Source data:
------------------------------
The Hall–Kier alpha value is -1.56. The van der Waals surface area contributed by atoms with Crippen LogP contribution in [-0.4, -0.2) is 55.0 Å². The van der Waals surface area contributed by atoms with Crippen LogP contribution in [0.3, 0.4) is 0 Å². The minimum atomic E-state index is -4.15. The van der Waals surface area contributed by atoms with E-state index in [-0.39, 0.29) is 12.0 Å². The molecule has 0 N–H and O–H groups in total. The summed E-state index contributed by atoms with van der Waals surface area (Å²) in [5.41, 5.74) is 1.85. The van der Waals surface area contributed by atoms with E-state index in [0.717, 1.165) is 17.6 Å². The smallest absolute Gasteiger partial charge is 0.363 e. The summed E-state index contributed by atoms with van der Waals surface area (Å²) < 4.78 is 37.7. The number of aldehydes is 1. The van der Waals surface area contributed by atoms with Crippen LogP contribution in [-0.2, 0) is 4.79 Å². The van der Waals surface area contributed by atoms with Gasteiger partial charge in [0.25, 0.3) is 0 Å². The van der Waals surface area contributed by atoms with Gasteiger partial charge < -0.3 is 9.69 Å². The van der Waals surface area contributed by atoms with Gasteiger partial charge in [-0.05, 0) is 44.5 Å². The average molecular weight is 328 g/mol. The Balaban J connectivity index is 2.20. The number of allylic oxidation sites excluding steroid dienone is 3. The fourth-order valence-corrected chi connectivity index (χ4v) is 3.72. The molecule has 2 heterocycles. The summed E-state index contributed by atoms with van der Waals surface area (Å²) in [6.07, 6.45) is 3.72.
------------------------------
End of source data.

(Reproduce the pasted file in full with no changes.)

The Hall–Kier alpha value is -1.56. The van der Waals surface area contributed by atoms with Crippen LogP contribution in [-0.4, -0.2) is 55.0 Å². The van der Waals surface area contributed by atoms with Crippen LogP contribution in [0.3, 0.4) is 0 Å². The minimum atomic E-state index is -4.15. The van der Waals surface area contributed by atoms with E-state index in [-0.39, 0.29) is 12.0 Å². The molecule has 0 N–H and O–H groups in total. The summed E-state index contributed by atoms with van der Waals surface area (Å²) in [5.41, 5.74) is 1.85. The van der Waals surface area contributed by atoms with E-state index in [0.717, 1.165) is 17.6 Å². The smallest absolute Gasteiger partial charge is 0.363 e. The summed E-state index contributed by atoms with van der Waals surface area (Å²) < 4.78 is 37.7. The number of aldehydes is 1. The van der Waals surface area contributed by atoms with Crippen LogP contribution in [-0.2, 0) is 4.79 Å². The van der Waals surface area contributed by atoms with Gasteiger partial charge in [0.25, 0.3) is 0 Å². The van der Waals surface area contributed by atoms with Gasteiger partial charge < -0.3 is 9.69 Å². The van der Waals surface area contributed by atoms with Gasteiger partial charge in [-0.05, 0) is 44.5 Å². The average molecular weight is 328 g/mol. The Balaban J connectivity index is 2.20. The number of allylic oxidation sites excluding steroid dienone is 3. The fourth-order valence-corrected chi connectivity index (χ4v) is 3.72. The molecule has 2 heterocycles. The summed E-state index contributed by atoms with van der Waals surface area (Å²) in [6.07, 6.45) is 3.72.